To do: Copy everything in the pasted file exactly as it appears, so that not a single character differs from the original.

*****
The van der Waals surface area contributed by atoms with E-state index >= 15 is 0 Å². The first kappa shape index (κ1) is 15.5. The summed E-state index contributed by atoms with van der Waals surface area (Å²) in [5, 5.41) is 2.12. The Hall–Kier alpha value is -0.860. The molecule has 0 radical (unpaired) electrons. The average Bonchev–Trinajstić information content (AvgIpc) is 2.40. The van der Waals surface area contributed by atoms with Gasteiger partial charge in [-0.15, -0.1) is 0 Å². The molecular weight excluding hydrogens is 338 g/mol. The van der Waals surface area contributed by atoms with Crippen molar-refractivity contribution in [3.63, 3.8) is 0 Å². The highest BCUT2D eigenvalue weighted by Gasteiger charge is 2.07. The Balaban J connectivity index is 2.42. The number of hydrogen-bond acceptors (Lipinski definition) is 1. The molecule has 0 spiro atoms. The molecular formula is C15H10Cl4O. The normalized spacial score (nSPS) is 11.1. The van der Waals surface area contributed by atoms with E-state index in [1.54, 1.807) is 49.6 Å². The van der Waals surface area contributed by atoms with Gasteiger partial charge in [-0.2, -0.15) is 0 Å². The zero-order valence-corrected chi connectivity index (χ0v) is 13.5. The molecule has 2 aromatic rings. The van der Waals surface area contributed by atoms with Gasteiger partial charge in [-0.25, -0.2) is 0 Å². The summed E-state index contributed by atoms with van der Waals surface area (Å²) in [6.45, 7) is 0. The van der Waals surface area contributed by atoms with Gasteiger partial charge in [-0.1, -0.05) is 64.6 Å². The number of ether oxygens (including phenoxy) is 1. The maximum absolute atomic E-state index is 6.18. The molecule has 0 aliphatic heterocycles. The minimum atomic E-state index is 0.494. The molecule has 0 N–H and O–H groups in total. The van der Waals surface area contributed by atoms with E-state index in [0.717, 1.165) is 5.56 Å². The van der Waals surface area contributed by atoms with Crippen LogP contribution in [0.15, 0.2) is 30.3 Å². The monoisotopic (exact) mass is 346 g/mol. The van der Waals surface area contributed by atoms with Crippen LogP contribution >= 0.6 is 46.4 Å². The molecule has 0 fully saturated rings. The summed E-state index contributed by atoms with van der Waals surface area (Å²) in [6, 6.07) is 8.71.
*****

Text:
The van der Waals surface area contributed by atoms with E-state index >= 15 is 0 Å². The first kappa shape index (κ1) is 15.5. The summed E-state index contributed by atoms with van der Waals surface area (Å²) in [5, 5.41) is 2.12. The Hall–Kier alpha value is -0.860. The molecule has 0 radical (unpaired) electrons. The average Bonchev–Trinajstić information content (AvgIpc) is 2.40. The van der Waals surface area contributed by atoms with Gasteiger partial charge in [-0.15, -0.1) is 0 Å². The molecular weight excluding hydrogens is 338 g/mol. The van der Waals surface area contributed by atoms with Crippen molar-refractivity contribution in [3.63, 3.8) is 0 Å². The highest BCUT2D eigenvalue weighted by Gasteiger charge is 2.07. The Balaban J connectivity index is 2.42. The number of hydrogen-bond acceptors (Lipinski definition) is 1. The molecule has 0 spiro atoms. The molecular formula is C15H10Cl4O. The normalized spacial score (nSPS) is 11.1. The van der Waals surface area contributed by atoms with E-state index in [1.54, 1.807) is 49.6 Å². The van der Waals surface area contributed by atoms with Gasteiger partial charge in [-0.2, -0.15) is 0 Å². The zero-order valence-corrected chi connectivity index (χ0v) is 13.5. The molecule has 2 aromatic rings. The van der Waals surface area contributed by atoms with Gasteiger partial charge in [-0.25, -0.2) is 0 Å². The summed E-state index contributed by atoms with van der Waals surface area (Å²) in [6.45, 7) is 0. The van der Waals surface area contributed by atoms with Gasteiger partial charge in [-0.1, -0.05) is 64.6 Å². The number of ether oxygens (including phenoxy) is 1. The maximum absolute atomic E-state index is 6.18. The molecule has 0 aliphatic heterocycles. The minimum atomic E-state index is 0.494. The molecule has 0 N–H and O–H groups in total. The van der Waals surface area contributed by atoms with E-state index in [0.717, 1.165) is 5.56 Å². The van der Waals surface area contributed by atoms with Crippen LogP contribution in [0.15, 0.2) is 30.3 Å². The monoisotopic (exact) mass is 346 g/mol. The van der Waals surface area contributed by atoms with Crippen LogP contribution >= 0.6 is 46.4 Å². The molecule has 0 fully saturated rings. The summed E-state index contributed by atoms with van der Waals surface area (Å²) in [6, 6.07) is 8.71.